Aside from governments which actual sponsor terrorist activity, there are also a number of places with weak central governments, including failed or failing states, where terrorists and their supporters are able to operate with a great deal of freedom. In such places, the breakdown in political infrastructure has undoubtedly put even greater stress on civil society and community-level institutions, creating an even more fertile environment for crime and terror activity. These places include the southern Philippines as well as those which are more often reported on in the US news as terrorist havens, including Iraq, Yemen, Afghanistan, Pakistan and Somalia. In these areas the problem is not that the central government is actively sponsoring terrorism or has declined to work with international partners to combat it for overtly political or ideological reasons, but rather that the governments themselves lack the capacity to adequately muster the police, intelligence and civil society resources needed to prevent terrorist groups from planning and operating within the borders of their state.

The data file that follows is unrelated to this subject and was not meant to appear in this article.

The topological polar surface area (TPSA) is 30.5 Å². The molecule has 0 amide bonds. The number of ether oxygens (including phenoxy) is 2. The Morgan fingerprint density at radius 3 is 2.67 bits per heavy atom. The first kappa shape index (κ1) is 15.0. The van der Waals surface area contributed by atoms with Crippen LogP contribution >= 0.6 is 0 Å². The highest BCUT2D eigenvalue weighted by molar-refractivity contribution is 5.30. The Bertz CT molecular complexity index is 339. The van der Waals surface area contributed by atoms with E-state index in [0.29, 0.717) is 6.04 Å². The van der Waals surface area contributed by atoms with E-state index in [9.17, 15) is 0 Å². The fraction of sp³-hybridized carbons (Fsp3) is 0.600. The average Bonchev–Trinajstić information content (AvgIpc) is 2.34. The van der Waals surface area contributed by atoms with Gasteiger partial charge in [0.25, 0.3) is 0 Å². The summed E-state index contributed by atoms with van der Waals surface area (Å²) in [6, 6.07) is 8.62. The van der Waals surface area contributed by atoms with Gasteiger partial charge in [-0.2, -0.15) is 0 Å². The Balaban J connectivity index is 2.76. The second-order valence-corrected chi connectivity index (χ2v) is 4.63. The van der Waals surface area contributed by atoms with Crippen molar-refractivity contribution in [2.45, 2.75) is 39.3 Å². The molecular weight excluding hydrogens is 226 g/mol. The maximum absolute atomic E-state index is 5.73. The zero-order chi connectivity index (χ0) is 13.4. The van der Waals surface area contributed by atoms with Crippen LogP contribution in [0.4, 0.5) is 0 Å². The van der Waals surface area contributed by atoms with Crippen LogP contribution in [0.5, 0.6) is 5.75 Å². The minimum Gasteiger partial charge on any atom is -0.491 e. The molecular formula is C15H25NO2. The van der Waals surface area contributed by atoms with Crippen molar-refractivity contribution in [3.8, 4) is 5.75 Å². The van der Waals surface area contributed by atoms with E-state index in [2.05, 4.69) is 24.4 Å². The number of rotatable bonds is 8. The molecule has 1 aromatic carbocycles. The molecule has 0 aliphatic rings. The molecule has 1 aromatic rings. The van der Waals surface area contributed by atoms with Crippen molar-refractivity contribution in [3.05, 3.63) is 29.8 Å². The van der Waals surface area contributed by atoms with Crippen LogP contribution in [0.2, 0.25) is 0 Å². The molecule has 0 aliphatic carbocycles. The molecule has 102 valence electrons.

These two very broad questions – how to respond to state-sponsored terrorism, and what to do about places which attract terrorists by virtue of their lack of adequate security or political infrastructure – appear somewhat simple on the surface, but are incredibly vexing upon closer examination. In the case of state-sponsored terrorism virtually all of the activity surrounding such sponsorship is carried out clandestinely. The role of Iran in the bombing the AMIA Jewish cultural center in Buenos Aires in July of 1994 is a good example of this. By acting in the shadows these nations can engage in a thinly-veiled kind of plausible deniability, making it very hard for another nation or international body to hold them accountable. It’s not impossible, just difficult. In this sense, combating state-sponsored terrorism should involve shining a bright light on these covert relationships and activities. Exposure may have the practical, short-term affect of limiting government involvement in supporting attacks and over the longer term could degrade these relationships to the point where they do not pose a serious threat. The other necessary element is to try and hold these nations accountable for their role in terrorism through aggressive sanctions and efforts to limit their influence in international organizations. Doing this will not bring about an immediate end to state-sponsored terror, but it could reduce its efficacy, and by extension, perhaps save some lives.